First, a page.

It was a royal welcome Saturday afternoon at Winnipeg’s James Richardson International Airport as Queen Elizabeth II and Prince Philip touched down shortly after noon.
Her Majesty and the Duke of Edinburgh were the first two passengers to arrive at the new still-under-construction air terminal building.
The Queen was greeted by roughly 1,500 invited guests, along with dignitaries and a throng of local and international media.
“Ma’am, Sir, we are delighted that you have chosen our home as one of your stops on the Canadian tour,” said Barry Rempel, president and CEO of Winnipeg Airports Authority. “It is truly an honour to have you with us, and to welcome you as the very first passengers to arrive at the new terminal.”
A letter written to Manitoba’s youth was signed by the Queen and placed into a time capsule, not to be opened until 2060. The contents of the letter are a secret, but some speculate it contains words of encouragement for youth to strive their best to be active in their community.
Following a brief ceremony on the upper level of the terminal, the Queen made her way down an escalator to the sounds of a 70-piece orchestra where she accepted a bouquet of flowers from two flower girls.
The Royal Tour was only in town a little more than six hours before heading to Toronto, but there was still a lot to squeeze in. Following the Queen’s arrival, her motorcade made it to Government House right on time, where a private reception and luncheon took place before a public walkabout in the garden. While at the Lieutenant-Governor Philip Lee‘s residence, the Queen unveiled a statue of herself created by the late Manitoba sculptor Leo Mol. The monarch also grabbed a shovel and helped plant a shrub in honour of her 2012 jubilee.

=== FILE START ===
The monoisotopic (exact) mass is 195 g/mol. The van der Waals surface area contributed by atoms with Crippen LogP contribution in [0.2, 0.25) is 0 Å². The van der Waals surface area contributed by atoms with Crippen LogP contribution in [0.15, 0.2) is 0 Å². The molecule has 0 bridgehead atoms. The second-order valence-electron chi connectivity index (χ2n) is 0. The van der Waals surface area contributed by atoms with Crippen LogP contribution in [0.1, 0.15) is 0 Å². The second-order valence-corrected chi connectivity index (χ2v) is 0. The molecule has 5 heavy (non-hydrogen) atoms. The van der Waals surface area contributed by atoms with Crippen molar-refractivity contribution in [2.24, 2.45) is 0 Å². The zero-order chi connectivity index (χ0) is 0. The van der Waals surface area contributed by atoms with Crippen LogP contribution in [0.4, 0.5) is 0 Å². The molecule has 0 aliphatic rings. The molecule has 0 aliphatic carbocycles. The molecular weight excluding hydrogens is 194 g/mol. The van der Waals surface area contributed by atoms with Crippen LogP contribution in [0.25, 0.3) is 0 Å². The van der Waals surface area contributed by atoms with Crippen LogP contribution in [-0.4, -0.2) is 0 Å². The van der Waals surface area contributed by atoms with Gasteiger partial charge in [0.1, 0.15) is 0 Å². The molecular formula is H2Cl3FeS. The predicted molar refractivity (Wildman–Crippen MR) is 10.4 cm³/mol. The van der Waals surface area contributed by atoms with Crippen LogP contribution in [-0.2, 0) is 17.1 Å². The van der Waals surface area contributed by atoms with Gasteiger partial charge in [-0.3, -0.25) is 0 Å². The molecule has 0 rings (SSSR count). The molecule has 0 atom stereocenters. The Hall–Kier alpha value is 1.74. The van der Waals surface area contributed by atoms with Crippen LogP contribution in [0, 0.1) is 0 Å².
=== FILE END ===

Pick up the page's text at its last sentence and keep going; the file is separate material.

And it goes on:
With a late afternoon tornado watch now in effect for Winnipeg and surrounding areas, the Queen made her way to The Forks where thousands of people waited several hours in hot and humid conditions to catch a glimpse of Her Majesty. Accompanied by Prime Minister Stephen Harper and other dignitaries, the Queen and Prince Philip walked over the Esplanade Riel foot bridge from St. Boniface, where they attended a ceremony dedicating a cornerstone to the future Canadian Museum for Human Rights. The monument contained stone from Runnymede in England, the site of the Magna Carta signing in 1215.
A few hundred yards away, a covered box was waiting for the Queen to sit and listen to the entertainment on the Scotiabank Stage, featuring local singer-songwriter Chantal Kreviazuk, and performances by the Winnipeg Symphony Orchestra, Chic Gamine and the Royal Winnipeg Ballet. Moments later — with rain clouds hanging in the balance — the Queen delivered a short speech to the crowd before departing for CFB 17 Wing.
As the Queen’s motorcade pulled up to the tarmac, the rain clouds gave way and the Queen’s famous umbrella made an appearance as she bid her final farewells to well-wishers.
Shortly before 7 p.m., the Queen’s jet took to the skies, enroute to Ontario, where she will end her Canadian tour on Tuesday. The Queen arrived in Toronto at about 10 p.m. ET.
It was a whirlwind return visit to the province, but one that many will not soon forget. The Queen last visited Manitoba’s capital in 2002.
UPDATED: 7:15 p.m. with additional details.